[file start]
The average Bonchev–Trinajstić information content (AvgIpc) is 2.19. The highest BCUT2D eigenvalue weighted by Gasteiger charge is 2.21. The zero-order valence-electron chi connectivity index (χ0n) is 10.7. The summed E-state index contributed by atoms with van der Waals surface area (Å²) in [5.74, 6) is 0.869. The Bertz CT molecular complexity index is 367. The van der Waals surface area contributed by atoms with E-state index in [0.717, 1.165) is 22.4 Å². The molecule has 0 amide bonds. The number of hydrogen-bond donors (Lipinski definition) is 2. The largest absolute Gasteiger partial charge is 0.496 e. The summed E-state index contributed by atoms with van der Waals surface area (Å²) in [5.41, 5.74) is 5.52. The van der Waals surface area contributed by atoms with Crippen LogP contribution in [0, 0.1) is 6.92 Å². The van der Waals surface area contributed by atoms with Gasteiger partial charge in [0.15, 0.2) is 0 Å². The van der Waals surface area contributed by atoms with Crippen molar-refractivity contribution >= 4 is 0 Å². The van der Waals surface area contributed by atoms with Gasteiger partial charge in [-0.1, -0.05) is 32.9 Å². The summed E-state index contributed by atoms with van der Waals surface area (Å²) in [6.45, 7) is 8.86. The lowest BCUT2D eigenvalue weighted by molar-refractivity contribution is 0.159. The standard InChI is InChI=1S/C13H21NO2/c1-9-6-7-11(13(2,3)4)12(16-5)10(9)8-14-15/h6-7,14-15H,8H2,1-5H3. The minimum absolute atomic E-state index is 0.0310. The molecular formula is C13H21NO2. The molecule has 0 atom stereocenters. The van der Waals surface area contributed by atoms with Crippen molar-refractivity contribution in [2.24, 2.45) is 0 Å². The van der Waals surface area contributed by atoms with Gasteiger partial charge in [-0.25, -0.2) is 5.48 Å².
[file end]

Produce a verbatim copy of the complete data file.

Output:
The average Bonchev–Trinajstić information content (AvgIpc) is 2.19. The highest BCUT2D eigenvalue weighted by Gasteiger charge is 2.21. The zero-order valence-electron chi connectivity index (χ0n) is 10.7. The summed E-state index contributed by atoms with van der Waals surface area (Å²) in [5.74, 6) is 0.869. The Bertz CT molecular complexity index is 367. The van der Waals surface area contributed by atoms with E-state index in [0.717, 1.165) is 22.4 Å². The molecule has 0 amide bonds. The number of hydrogen-bond donors (Lipinski definition) is 2. The largest absolute Gasteiger partial charge is 0.496 e. The summed E-state index contributed by atoms with van der Waals surface area (Å²) in [5.41, 5.74) is 5.52. The van der Waals surface area contributed by atoms with Crippen LogP contribution in [0, 0.1) is 6.92 Å². The van der Waals surface area contributed by atoms with Gasteiger partial charge in [0.15, 0.2) is 0 Å². The van der Waals surface area contributed by atoms with Crippen molar-refractivity contribution >= 4 is 0 Å². The van der Waals surface area contributed by atoms with Gasteiger partial charge in [-0.1, -0.05) is 32.9 Å². The summed E-state index contributed by atoms with van der Waals surface area (Å²) in [6.45, 7) is 8.86. The lowest BCUT2D eigenvalue weighted by molar-refractivity contribution is 0.159. The standard InChI is InChI=1S/C13H21NO2/c1-9-6-7-11(13(2,3)4)12(16-5)10(9)8-14-15/h6-7,14-15H,8H2,1-5H3. The minimum absolute atomic E-state index is 0.0310. The molecular formula is C13H21NO2. The molecule has 0 atom stereocenters. The van der Waals surface area contributed by atoms with Crippen molar-refractivity contribution in [2.24, 2.45) is 0 Å². The van der Waals surface area contributed by atoms with Gasteiger partial charge in [-0.25, -0.2) is 5.48 Å².